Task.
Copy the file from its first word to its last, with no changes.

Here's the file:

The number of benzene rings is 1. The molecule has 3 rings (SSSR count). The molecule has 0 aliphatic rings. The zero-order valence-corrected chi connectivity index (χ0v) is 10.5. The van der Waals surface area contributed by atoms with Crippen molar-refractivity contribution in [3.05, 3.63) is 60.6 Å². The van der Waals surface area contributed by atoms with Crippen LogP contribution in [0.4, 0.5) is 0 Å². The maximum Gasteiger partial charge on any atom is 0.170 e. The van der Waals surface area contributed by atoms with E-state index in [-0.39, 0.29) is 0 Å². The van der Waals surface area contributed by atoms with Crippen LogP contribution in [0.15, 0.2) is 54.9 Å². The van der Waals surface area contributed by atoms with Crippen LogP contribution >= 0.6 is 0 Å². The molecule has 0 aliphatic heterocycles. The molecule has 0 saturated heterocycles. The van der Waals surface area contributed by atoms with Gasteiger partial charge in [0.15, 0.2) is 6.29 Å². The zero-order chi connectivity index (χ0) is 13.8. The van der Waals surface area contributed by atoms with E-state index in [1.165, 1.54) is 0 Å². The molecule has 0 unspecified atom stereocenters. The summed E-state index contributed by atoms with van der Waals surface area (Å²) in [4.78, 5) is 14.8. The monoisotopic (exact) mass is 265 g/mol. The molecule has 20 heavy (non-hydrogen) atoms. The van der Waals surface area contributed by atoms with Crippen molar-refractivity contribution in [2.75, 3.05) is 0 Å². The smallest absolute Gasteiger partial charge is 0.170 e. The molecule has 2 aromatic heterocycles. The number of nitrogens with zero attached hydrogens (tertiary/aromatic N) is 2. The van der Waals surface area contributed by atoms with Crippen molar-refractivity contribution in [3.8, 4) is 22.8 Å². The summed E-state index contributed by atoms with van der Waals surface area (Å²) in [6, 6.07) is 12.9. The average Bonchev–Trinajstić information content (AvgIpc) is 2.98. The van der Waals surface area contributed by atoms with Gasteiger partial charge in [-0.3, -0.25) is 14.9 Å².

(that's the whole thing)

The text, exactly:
The number of benzene rings is 1. The molecule has 3 rings (SSSR count). The molecule has 0 aliphatic rings. The zero-order valence-corrected chi connectivity index (χ0v) is 10.5. The van der Waals surface area contributed by atoms with Crippen molar-refractivity contribution in [3.05, 3.63) is 60.6 Å². The van der Waals surface area contributed by atoms with Crippen LogP contribution in [0.4, 0.5) is 0 Å². The maximum Gasteiger partial charge on any atom is 0.170 e. The van der Waals surface area contributed by atoms with E-state index in [-0.39, 0.29) is 0 Å². The van der Waals surface area contributed by atoms with Crippen LogP contribution in [0.15, 0.2) is 54.9 Å². The van der Waals surface area contributed by atoms with Crippen LogP contribution >= 0.6 is 0 Å². The molecule has 0 aliphatic heterocycles. The molecule has 0 saturated heterocycles. The van der Waals surface area contributed by atoms with Gasteiger partial charge in [0.15, 0.2) is 6.29 Å². The zero-order chi connectivity index (χ0) is 13.8. The van der Waals surface area contributed by atoms with E-state index in [1.165, 1.54) is 0 Å². The molecule has 0 unspecified atom stereocenters. The summed E-state index contributed by atoms with van der Waals surface area (Å²) in [4.78, 5) is 14.8. The monoisotopic (exact) mass is 265 g/mol. The molecule has 20 heavy (non-hydrogen) atoms. The van der Waals surface area contributed by atoms with Crippen molar-refractivity contribution in [2.75, 3.05) is 0 Å². The smallest absolute Gasteiger partial charge is 0.170 e. The molecule has 2 aromatic heterocycles. The number of nitrogens with zero attached hydrogens (tertiary/aromatic N) is 2. The van der Waals surface area contributed by atoms with Crippen molar-refractivity contribution in [3.8, 4) is 22.8 Å². The summed E-state index contributed by atoms with van der Waals surface area (Å²) in [6, 6.07) is 12.9. The average Bonchev–Trinajstić information content (AvgIpc) is 2.98. The van der Waals surface area contributed by atoms with Gasteiger partial charge in [-0.3, -0.25) is 14.9 Å².